and AKEMI NAKAMURA
KOBE — Technology, especially the Internet, will continue to cut into traditional newspaper sales, and new editorial and marketing strategies are needed to compete for readers in what is becoming a declining market, delegates to the 51st World Newspaper Congress here were told Monday.
Timothy Balding, director general of the World Association of Newspapers, outlined general trends in the industry, noting that international newspaper sales are generally declining.
At the same time, while advertising revenues are increasing in most countries, the share of advertising being won by newspapers is declining compared with other media forms, he said.
In the case of Japan, the news is better than in many other countries. “The Japanese newspaper market remains resilient among industrialized countries, and sales are up 1.1 percent since 1993 and 3.5 percent since 1997,” Balding said.
Outlining specific trends in the Japanese newspaper industry, Yutaka Narita, president of advertising giant Dentsu Inc., noted that more than 70 percent of Japanese over 18 years of age read newspapers on a daily basis, and that 93 percent of newspaper sales come through subscriptions. “Every day, more than 70 million newspapers are printed,” Narita said, adding that Japan has more newspapers per 1,000 readers than any country except Norway.
However, while the current situation for newspapers in Japan is favorable, the U.S. industry continues to lose readers to other media technologies.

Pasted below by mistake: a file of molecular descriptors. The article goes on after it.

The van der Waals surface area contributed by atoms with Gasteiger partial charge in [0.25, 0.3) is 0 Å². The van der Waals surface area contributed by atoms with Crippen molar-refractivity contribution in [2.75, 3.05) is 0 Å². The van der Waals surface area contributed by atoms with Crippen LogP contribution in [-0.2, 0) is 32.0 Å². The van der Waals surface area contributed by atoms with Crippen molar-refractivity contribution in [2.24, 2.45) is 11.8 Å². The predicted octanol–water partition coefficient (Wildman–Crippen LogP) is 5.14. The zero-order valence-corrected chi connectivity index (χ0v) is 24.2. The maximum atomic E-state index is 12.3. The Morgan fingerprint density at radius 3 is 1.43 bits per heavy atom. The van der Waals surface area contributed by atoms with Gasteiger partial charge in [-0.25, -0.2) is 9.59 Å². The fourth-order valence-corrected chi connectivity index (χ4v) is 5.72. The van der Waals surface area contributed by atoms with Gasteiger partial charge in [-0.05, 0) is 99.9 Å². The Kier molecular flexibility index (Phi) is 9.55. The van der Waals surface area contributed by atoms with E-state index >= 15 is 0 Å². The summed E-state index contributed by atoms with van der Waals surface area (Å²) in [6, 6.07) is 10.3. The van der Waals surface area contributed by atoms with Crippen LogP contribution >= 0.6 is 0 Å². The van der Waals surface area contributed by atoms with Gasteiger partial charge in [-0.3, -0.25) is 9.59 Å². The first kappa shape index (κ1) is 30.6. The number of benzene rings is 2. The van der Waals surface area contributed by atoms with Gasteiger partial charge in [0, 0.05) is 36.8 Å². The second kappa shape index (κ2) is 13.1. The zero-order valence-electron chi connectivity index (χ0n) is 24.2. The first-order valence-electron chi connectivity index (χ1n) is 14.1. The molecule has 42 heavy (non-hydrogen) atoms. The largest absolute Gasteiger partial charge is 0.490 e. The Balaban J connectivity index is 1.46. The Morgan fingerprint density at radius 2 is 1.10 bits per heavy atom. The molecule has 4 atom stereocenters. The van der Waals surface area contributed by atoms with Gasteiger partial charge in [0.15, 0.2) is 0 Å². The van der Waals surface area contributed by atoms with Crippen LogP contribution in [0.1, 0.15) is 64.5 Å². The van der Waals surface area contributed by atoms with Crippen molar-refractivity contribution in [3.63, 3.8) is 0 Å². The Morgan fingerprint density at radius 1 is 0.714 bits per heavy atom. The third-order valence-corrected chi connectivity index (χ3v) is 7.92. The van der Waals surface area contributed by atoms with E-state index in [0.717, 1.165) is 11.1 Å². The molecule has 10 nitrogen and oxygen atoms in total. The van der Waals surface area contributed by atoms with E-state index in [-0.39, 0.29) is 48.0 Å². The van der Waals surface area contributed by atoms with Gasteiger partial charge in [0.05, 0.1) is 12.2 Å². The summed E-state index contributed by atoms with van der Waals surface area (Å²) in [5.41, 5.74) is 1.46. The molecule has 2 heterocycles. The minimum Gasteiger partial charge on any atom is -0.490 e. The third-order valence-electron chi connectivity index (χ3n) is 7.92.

William Bass, of the U.S. media research firm Forrester Research, said newspapers should prepare for lost revenues, especially in classified advertising, to the Internet. “In addition, in the future, editors will have to syndicate content to advertisers, a thought that may make many editors very nervous,” Bass said.
Content, and how it is gathered, was also on the minds of many who attended symposiums sponsored by the World Editor’s Forum, which is running concurrently here with the World Newspaper Congress.
Speaking at the forum, Roy Greenslade, media commentator on the British newspaper the Guardian, said nine months after Diana Spencer, the Princess of Wales, died in a car crash, British newspapers have hardly changed the way they report on the private lives of celebrities.
With the use of slides, he explained that although the country’s media watchdog, the Press Complaints Commission, had changed its self-regulatory code of practice, the privacy of stars had still been intruded on. He cited the British papers who printed photos of two famous American actresses when they were hospitalized in the U.S.